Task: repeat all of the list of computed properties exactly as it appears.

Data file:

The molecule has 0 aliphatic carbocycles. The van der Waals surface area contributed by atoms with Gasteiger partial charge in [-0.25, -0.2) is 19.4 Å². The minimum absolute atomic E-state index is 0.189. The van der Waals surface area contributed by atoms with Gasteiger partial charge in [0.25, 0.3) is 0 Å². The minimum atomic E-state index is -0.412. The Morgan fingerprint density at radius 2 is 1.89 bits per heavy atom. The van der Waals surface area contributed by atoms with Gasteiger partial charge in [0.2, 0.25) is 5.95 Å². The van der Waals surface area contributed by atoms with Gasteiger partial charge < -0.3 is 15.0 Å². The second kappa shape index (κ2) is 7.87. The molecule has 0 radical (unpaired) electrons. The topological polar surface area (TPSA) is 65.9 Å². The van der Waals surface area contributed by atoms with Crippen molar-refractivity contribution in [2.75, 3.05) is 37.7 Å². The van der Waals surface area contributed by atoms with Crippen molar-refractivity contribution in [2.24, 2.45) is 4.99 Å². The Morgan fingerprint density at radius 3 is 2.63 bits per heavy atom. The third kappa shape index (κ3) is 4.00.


The molecule has 0 aliphatic carbocycles. The van der Waals surface area contributed by atoms with Gasteiger partial charge in [-0.25, -0.2) is 19.4 Å². The minimum absolute atomic E-state index is 0.189. The van der Waals surface area contributed by atoms with Gasteiger partial charge in [0.25, 0.3) is 0 Å². The minimum atomic E-state index is -0.412. The Morgan fingerprint density at radius 2 is 1.89 bits per heavy atom. The van der Waals surface area contributed by atoms with Gasteiger partial charge in [0.2, 0.25) is 5.95 Å². The van der Waals surface area contributed by atoms with Gasteiger partial charge < -0.3 is 15.0 Å². The second kappa shape index (κ2) is 7.87. The molecule has 0 radical (unpaired) electrons. The topological polar surface area (TPSA) is 65.9 Å². The van der Waals surface area contributed by atoms with Crippen molar-refractivity contribution in [2.75, 3.05) is 37.7 Å². The van der Waals surface area contributed by atoms with Crippen molar-refractivity contribution in [2.24, 2.45) is 4.99 Å². The Morgan fingerprint density at radius 3 is 2.63 bits per heavy atom. The third kappa shape index (κ3) is 4.00.